Monday, December 03, 2012


Another Saturday night. I'm sitting watching a film when an idea pops into my head.
I recently wrote that:
The general feeling was that the rise of megajournals is inevitable, and that specialist journals cannot survive economically. The new business model for boutique journals (such as Annals of Botany) might be to apply the brand (expertise, editorial board) widely across many platforms, becoming a metajournal. When? Difficult to say, but the event horizon is within 20 years (and might be much sooner)
I suppose I was post-processing that idea, and a Twitter conversation with Gary Foster and Paul Hoskinsson last week. So here it is:

Metabiology Metabiology, a biology metajournal created by a band of editors. No original submissions, content comes from existing open access peer reviewed journals (including post-publication peer review). Editors add a metalayer of commentary to the original publications, filter into streams, which is what people seem to want. It's a bit like one of the big tech blogs but based on peer-reviewed content from the megajournals (and any of the boutique journals which are OA and survive).

What's the business plan?
I'm an ideas guy not a money guy, but generating sufficient income for sustainability is vital. That's why this is a biology journal not an education journal (like Martin Weller's Meta Ed Tech journal). In this case the money comes from meta advertising, for example Digital Science's 1DegreeBio or Scrazzl. This would be semi-semantic and targeted by data mining.

How is this different from F1000?
It's free and it's open. All the content can be read by everybody. If it's not OA it's not there. CC-BY.

So are you actually going to do this?
It depends what you mean by "do". If you mean do I want to be a managing editor for a journal, no. I would be interested in advising or having a curation role. In many ways this is what I have been doing for the last six years at MicrobiologyBytes. I have no plans to go it alone with this, I don't think it would be any more sustainable than Meta Ed Tech.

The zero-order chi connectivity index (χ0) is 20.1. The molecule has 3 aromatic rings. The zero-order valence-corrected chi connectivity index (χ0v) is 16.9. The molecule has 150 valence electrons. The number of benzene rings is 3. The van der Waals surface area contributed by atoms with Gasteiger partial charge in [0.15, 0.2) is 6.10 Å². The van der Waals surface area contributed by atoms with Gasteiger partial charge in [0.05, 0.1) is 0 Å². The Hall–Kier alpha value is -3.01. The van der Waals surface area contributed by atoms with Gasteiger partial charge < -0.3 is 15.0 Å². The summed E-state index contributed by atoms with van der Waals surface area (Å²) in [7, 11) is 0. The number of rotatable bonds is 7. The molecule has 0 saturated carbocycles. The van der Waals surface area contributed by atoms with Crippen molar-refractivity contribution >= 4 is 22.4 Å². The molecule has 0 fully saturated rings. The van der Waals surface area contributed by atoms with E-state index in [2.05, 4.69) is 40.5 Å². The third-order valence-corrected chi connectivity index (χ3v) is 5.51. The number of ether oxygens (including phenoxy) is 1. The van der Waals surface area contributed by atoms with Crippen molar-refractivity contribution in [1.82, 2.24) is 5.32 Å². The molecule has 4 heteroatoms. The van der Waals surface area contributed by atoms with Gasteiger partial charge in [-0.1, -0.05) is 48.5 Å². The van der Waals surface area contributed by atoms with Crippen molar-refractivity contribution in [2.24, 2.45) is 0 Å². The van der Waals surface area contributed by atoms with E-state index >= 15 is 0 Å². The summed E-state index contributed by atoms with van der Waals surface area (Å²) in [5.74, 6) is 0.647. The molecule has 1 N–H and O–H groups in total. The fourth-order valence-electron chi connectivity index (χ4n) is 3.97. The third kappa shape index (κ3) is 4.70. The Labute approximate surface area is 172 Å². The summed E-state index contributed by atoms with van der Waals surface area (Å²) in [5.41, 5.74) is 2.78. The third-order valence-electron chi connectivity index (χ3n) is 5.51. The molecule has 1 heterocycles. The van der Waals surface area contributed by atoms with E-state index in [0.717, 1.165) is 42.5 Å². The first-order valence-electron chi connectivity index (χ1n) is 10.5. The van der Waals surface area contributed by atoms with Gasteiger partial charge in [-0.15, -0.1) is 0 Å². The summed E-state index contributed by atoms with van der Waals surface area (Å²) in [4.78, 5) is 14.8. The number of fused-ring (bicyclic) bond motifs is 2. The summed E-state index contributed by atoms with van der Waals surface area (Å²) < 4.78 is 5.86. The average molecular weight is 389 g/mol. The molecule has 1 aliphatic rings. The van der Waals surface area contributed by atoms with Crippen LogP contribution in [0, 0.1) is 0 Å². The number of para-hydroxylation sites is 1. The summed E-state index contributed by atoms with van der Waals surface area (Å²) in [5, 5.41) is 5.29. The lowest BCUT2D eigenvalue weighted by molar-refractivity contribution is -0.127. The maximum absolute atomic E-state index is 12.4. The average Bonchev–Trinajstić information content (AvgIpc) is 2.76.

I was thinking about pitching it to Digital Science, but I decided to blog about it first. If anyone from Digital Science (or anyone else) is interested, let me know.


  1. Well, I don't want to say I told you so, but I told you so. I think give this about 2 years and an American will have the idea & everyone will get excited about it.
    I can't understand why more people aren't doing it already.

  2. Because it's a lot of work and the benefits are not immediately obvious. "Everyone" will do it when there is a sustainable model, both economically and in terms of academic rationale.

  3. Actually I'm due one now. You are right in that a team would be better. I asked for volunteers but no takers. I think it would be a good thing for a society to do, eg Alt-C. But it's tough for those of us first through the wall...